EDITORIAL: Cutting federal strings

Can the government cancel free speech with cash?

Question of the Day

Should Congress make English the official language of the U.S.?

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Like a deal with the devil, accepting money from the federal government comes with strings. Whether it be the National Collegiate Athletic Association or the National Endowment for the Arts or organizations in between, accepting taxpayer dollars necessarily means abiding by terms and conditions set by Congress.

Four AIDS-fighting groups are irritated that the federal government asks them to take a pledge against prostitution and sex trafficking as a condition of receiving taxpayer cash. The four plaintiff organizations contend that taking this “anti-prostitution pledge” violates their First Amendment rights to free speech and restricts their abilities to work with other health organizations. The Supreme Court heard their plea last week in the case Agency for International Development v. Alliance for Open Society International.

The administration defends the anti-prostitution pledge law, saying it’s reasonable to ask groups that receive anti-AIDS funds to oppose prostitution and sex trafficking. No one is forced to take the government’s pledge — unless they want the government’s money. David Bowker, representing George Soros’ Alliance for Open Society International, argues that Congress courts trouble when it decides whether to fund an organization based on its viewpoint.

Justices have considered similar issues before. In the 1998 case National Endowment for the Arts v. Finley, the court upheld a law imposing a decency standards on the award of NEA grants to purported artists and arts organizations. Congress came up with the rules in response to public outrage over government bankrolling trash, like Robert Mapplethorpe’s homoerotic photography and Andres Serrano’s “art” of a crucifix submerged in a vial of urine.

The law “neither inherently interferes with First Amendment rights nor violates constitutional vagueness principles,” then-Justice Sandra Day O’Connor wrote for the court in the case about Karen Finley, whose “performance art” consisted of posing topless while smeared with chocolate. Since the funding limits were upheld, the NEA has for the most part avoided hot water.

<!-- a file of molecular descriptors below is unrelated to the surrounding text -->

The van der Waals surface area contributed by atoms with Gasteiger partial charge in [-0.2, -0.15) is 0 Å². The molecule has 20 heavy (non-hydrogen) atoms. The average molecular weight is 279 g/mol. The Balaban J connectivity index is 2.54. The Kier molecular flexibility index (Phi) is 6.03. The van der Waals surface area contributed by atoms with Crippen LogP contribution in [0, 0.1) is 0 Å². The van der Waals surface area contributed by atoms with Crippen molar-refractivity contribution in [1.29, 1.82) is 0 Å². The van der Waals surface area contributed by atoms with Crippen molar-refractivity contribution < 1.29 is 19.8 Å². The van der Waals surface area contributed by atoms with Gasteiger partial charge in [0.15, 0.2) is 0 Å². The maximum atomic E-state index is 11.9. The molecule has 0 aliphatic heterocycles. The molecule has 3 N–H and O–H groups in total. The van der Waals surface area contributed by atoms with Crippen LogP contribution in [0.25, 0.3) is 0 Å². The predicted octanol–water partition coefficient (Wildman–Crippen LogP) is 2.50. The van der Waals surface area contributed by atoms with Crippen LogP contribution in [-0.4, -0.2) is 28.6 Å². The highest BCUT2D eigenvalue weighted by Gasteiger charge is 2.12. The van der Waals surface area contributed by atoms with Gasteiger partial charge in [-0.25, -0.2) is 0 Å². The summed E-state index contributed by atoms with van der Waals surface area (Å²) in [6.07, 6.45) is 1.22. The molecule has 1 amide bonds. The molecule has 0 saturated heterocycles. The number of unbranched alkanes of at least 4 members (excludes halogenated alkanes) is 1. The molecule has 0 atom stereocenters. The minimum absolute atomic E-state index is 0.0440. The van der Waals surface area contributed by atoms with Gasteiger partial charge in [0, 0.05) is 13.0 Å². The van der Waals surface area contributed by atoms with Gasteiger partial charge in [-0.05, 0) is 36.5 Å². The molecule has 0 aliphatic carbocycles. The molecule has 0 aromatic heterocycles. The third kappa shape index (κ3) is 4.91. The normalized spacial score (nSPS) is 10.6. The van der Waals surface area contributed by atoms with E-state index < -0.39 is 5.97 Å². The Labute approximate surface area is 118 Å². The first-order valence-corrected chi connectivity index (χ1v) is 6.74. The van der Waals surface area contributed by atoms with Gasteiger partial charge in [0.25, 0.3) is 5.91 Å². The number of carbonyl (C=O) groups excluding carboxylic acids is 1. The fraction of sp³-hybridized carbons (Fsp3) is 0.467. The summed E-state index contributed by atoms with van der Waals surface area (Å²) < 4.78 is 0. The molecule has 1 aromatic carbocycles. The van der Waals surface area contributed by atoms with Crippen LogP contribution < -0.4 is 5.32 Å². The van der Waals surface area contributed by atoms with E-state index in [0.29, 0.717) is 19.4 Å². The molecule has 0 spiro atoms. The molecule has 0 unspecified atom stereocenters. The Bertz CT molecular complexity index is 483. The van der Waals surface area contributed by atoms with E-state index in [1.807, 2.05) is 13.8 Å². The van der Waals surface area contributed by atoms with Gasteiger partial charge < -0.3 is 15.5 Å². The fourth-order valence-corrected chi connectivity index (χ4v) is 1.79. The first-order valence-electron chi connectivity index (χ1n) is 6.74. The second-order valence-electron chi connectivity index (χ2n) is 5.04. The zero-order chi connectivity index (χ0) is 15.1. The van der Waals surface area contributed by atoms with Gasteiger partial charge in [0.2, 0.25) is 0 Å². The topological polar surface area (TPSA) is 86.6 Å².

On the other hand, some of the conservative justices raised concerns over what would happen if the principle of letting the federal government tie funding to speech were taken to extremes. With Obamacare, millions of Americans will have no choice but to become “beneficiaries” of federal money, which could then be used to impose restrictions on their speech. “Let’s suppose Congress says that we think that the issue of guns is very germane to public health,” Justice Samuel A. Alito Jr. argued last week. “Therefore, we will not allow anybody to receive any of these funds directly or indirectly unless that entity or person proclaims agreement with whatever we happen to think at the moment about guns.”

There’s a solution to the problems posed on both left and right. If the Soros-funded AIDS groups find the anti-prostitution pledge unacceptable, they can forgo federal funding and Mr. Soros can finance whatever he, and they, like.

The solution to Justice Alito’s dilemma begins with the government realizing that it’s $16.8 trillion in debt and can no longer afford to subsidize everything it considers a worthy cause. The government must get out of the health care business, the student loan business, the home loan business and every other “service” the federal government provides by crowding out the private sector and leaving Americans with no alternative but to accept the “free” support from the government. That’s the best way of cutting strings that should be cut.

The Washington Times

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